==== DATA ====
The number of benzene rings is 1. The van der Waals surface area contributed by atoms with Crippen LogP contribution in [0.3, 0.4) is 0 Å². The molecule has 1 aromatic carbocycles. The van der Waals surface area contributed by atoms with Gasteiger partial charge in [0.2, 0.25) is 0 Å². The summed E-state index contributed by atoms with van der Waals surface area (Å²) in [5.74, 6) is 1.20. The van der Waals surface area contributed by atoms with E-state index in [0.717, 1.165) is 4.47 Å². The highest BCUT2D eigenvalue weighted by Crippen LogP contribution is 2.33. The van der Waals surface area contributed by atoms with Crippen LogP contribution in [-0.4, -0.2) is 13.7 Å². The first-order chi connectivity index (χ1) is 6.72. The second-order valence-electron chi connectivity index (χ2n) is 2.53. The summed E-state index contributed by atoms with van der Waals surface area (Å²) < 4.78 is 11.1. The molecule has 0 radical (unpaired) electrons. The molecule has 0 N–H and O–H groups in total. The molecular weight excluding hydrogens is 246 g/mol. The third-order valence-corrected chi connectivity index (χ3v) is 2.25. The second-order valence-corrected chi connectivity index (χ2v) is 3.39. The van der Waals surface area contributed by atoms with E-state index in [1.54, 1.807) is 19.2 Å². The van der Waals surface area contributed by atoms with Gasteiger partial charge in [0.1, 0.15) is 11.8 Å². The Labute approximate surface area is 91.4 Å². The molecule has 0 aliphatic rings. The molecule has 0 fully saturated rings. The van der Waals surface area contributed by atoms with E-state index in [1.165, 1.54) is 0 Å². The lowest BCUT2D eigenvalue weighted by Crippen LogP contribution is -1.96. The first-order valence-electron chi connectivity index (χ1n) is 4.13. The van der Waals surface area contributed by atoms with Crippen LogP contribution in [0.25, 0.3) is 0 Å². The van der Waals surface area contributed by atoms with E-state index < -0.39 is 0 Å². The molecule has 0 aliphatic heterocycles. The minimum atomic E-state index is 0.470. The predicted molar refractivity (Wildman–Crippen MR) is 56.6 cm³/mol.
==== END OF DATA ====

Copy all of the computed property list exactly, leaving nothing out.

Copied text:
The number of benzene rings is 1. The van der Waals surface area contributed by atoms with Crippen LogP contribution in [0.3, 0.4) is 0 Å². The molecule has 1 aromatic carbocycles. The van der Waals surface area contributed by atoms with Gasteiger partial charge in [0.2, 0.25) is 0 Å². The summed E-state index contributed by atoms with van der Waals surface area (Å²) in [5.74, 6) is 1.20. The van der Waals surface area contributed by atoms with E-state index in [0.717, 1.165) is 4.47 Å². The highest BCUT2D eigenvalue weighted by Crippen LogP contribution is 2.33. The van der Waals surface area contributed by atoms with Crippen LogP contribution in [-0.4, -0.2) is 13.7 Å². The first-order chi connectivity index (χ1) is 6.72. The second-order valence-electron chi connectivity index (χ2n) is 2.53. The summed E-state index contributed by atoms with van der Waals surface area (Å²) < 4.78 is 11.1. The molecule has 0 radical (unpaired) electrons. The molecule has 0 N–H and O–H groups in total. The molecular weight excluding hydrogens is 246 g/mol. The third-order valence-corrected chi connectivity index (χ3v) is 2.25. The second-order valence-corrected chi connectivity index (χ2v) is 3.39. The van der Waals surface area contributed by atoms with E-state index in [1.54, 1.807) is 19.2 Å². The van der Waals surface area contributed by atoms with Gasteiger partial charge in [0.1, 0.15) is 11.8 Å². The Labute approximate surface area is 91.4 Å². The molecule has 0 aliphatic rings. The molecule has 0 fully saturated rings. The van der Waals surface area contributed by atoms with E-state index in [1.165, 1.54) is 0 Å². The lowest BCUT2D eigenvalue weighted by Crippen LogP contribution is -1.96. The first-order valence-electron chi connectivity index (χ1n) is 4.13. The van der Waals surface area contributed by atoms with Crippen LogP contribution in [0.25, 0.3) is 0 Å². The van der Waals surface area contributed by atoms with E-state index < -0.39 is 0 Å². The molecule has 0 aliphatic heterocycles. The minimum atomic E-state index is 0.470. The predicted molar refractivity (Wildman–Crippen MR) is 56.6 cm³/mol.